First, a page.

Somalia's parliament met in neighbouring Djibouti on Saturday to discuss how to include the moderate Islamist opposition in a new government that can try and bring peace to the Horn of Africa nation.
After more than four years in office, a Western-backed interim government has failed to establish stability in a country where more than 16,000 people have been killed in the past two years and the chaos onshore has fuelled rampant piracy.
The international community has been urging Somalis to settle their differences, expand the parliament and elect a new president next week, in time for a summit of regional leaders.
Sheikh Sharif Ahmed, the moderate Islamist leader from the opposition Alliance for the Re-Liberation of Somalia (ARS), told the legislators it was time to join forces, oppose the perpetrators of violence and end the bloodshed.
"This is a day to correct past mistakes. We have to take this historic opportunity," he told the opening of the talks. "There's no excuse for Somalis to kill each other."
He later announced his candidacy for president, telling reporters it was a great honour to have been picked by the ARS, before cheering supporters hoisted him onto their shoulders.
The international community hopes a more inclusive Somali administration will be able to reach out to armed groups who are still fighting the interim government and targeting African Union (AU) peacekeepers in the capital Mogadishu.
The challenge ahead was underlined on Saturday by the worst insurgent attack for weeks. A policeman and 13 civilians were killed in Mogadishu when a suicide car bomb aimed at the AU soldiers missed its target.
The AU's special envoy to Somalia, Nicolas Bwakira, condemned the attack as "barbaric" and warned Somali politicians the peacekeepers could leave if they failed to make progress.
"We have no reason to be in Somalia to provide protection and support to institutions that do not exist, that do not deliver to their people," he said.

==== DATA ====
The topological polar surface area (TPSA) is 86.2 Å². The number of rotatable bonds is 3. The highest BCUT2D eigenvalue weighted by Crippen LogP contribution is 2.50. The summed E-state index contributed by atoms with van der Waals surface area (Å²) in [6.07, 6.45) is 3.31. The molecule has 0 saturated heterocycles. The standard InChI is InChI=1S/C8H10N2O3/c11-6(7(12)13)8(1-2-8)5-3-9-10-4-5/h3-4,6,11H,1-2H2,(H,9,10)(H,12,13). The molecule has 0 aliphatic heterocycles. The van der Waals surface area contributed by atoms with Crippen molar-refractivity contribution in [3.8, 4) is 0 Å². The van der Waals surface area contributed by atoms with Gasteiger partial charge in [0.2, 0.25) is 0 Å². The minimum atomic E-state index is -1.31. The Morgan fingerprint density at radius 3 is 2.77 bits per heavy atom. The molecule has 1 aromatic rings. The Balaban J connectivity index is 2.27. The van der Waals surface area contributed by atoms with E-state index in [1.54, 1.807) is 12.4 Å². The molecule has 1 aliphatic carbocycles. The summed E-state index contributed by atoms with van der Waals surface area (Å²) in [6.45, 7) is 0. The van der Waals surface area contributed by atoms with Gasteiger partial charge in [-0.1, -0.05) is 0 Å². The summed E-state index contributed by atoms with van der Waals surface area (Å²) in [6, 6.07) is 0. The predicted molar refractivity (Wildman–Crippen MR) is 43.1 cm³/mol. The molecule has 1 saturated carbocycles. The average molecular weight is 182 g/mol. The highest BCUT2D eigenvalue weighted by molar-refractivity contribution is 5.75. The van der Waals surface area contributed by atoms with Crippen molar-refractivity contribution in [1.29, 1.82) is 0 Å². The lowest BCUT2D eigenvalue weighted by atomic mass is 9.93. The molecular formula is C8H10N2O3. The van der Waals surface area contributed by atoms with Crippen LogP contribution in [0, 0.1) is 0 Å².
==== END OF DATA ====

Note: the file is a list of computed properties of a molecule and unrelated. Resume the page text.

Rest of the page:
The United Nations' envoy to Somalia, Ahmedou Ould-Abdallah, was also in threatening mood, saying it was time to think about sending those fuelling the violence to the International Criminal Court. He urged the politicians to make fast progress.
"This has to end," he told the legislators. "It's not going to be business as usual."
But while the UN wants the politicians to stick to the tight timeline for electing a new president, some members of the government and the ARS are saying they need time to discuss how to bring in other militant opposition groups.
The more militant Islamist wing of the ARS based in Eritrea has so far refused to join the peace process. The hardline Islamist group Al Shabaab, which wants to impose their strict version of Islamic law in Somalia, has also refused.
"We have to discuss what approach we will take to bring in the other opposition," said member of parliament Mohamed Mohamud Guled. "Without them we won't be able to resolve this."
The first step is for the 275-member Somali parliament to amend the constitutional charter so up to 200 ARS members can join. The new assembly is then expected to elect a new president to replace Abdullahi Yusuf who quit in December.